WASHINGTON – Chicago synagogues were the intended destination of two packages sent from Yemen and filled with explosives intercepted by authorities late Thursday.
US President Barack Obama described the incident as “a credible terrorist threat against our country” on Friday afternoon, and raised the prospect that Al Qaida was behind the attempted terror attack without directly blaming them.
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“Although we are still pursuing all the facts, we do know that the packages originated in Yemen. We also know that al Qaeda in the Arabian Peninsula, a terrorist group based in Yemen, continues to plan attacks against our homeland, our citizens, and our friends and allies,” said Obama, who himself was due to travel to Chicago Saturday night for a campaign rally.
He declared that the US would “spare no effort in investigating the origins of these suspicious packages and their connection to any additional terrorist plotting.”
The two packages were identified on cargo airplanes, with one found in Dubai and the other at the East Midlands Airport in the United Kingdom, after US national security officials became concerned of a threat emanating from Yemen.
In addition, several other packages on other flights were inspected
Friday, though by later in the day US authorities had found no other
packages containing explosives.
Still, John Brennan, assistant to the president for Homeland Security,
who addressed the press soon after Obama, acknowledged that, “we don't
want to presume that we know the bounds of this plot” and said all
possibilities were being investigated.
He thanked Britain, the UAE and Saudi Arabia for helping disrupt the plot.
Brennan noted that the federal government has been in touch with local
authorities to make sure local institutions have been secured.
"Since two of the suspicious packages that were intercepted were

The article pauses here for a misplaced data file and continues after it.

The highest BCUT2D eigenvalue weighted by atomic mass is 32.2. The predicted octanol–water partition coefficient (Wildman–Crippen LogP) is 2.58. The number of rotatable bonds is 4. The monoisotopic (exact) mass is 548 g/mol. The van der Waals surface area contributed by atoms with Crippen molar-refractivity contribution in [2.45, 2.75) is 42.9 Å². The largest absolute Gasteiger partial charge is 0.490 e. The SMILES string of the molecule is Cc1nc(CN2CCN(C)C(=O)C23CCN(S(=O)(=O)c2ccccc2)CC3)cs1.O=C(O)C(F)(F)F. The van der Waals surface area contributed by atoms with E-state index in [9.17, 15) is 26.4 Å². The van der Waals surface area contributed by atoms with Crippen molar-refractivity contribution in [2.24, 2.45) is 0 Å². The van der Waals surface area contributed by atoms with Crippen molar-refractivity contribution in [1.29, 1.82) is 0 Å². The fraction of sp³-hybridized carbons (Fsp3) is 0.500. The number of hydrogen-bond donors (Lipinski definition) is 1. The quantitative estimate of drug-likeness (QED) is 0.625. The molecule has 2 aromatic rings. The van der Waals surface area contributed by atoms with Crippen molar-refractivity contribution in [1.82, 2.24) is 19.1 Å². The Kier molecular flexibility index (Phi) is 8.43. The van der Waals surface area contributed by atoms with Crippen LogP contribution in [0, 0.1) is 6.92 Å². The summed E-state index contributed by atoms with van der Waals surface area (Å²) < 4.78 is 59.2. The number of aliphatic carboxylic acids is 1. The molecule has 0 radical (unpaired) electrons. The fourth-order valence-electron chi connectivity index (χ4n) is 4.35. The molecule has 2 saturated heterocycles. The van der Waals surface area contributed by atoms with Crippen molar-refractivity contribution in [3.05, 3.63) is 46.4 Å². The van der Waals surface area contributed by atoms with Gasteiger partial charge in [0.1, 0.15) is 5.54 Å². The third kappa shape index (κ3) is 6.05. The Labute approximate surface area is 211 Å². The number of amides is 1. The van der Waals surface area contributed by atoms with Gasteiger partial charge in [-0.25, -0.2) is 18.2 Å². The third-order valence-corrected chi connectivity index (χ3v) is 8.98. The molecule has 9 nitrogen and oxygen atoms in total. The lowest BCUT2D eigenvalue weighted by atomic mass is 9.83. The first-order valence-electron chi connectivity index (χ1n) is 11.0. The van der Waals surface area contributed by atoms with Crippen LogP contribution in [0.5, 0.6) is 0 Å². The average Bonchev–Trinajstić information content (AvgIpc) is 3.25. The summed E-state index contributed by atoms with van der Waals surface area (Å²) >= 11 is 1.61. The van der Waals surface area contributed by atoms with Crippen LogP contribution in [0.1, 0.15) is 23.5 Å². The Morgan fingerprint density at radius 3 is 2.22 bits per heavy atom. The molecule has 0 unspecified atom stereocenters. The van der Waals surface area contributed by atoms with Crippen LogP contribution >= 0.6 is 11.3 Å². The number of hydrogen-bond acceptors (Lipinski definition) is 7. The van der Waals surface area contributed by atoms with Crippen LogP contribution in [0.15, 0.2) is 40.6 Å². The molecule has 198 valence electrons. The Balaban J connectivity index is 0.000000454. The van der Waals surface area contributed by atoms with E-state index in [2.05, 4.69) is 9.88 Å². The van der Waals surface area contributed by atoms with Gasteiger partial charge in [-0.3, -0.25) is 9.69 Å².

addressed to religious institutions in Chicago, all churches, synagogues
and mosques in the Chicago area should be vigilant for any unsolicited
or unexpected packages, especially those originating from overseas
locations," FBI Special Agent Ross Rice in the bureau’s Chicago office
told The Jerusalem Post.
Jewish institutions in the Chicago area heightened security after being informed of the situation.
Michael Kotzin, executive vice president of the Jewish Federation of
Metropolitan Chicago said he was in touch with Jewish institutions
throughout the city to make sure they were aware of the situation and
were taking the necessary steps.
“We’re taking the appropriate precautions,” he said. “It’s good that we know what to do and now we’re going to do it.”
“These warnings and apparent threats against Jewish institutions comes
as no surprise,” said William Daroff, who heads the Washington office of
the Jewish Federations of North America, pointing to the many times
Jews and Jewish institutions have been targeted in the wake of 9-11.
Daroff said the federal government is well aware of the threats and has
provide substantial assistance to protect the Jewish community.
Of the $99 million allocated by the Department of Homeland Security
since 2005, he said, “The vast majority, unfortunately due to the high
threat level, has flowed into Jewish institutions to enhance their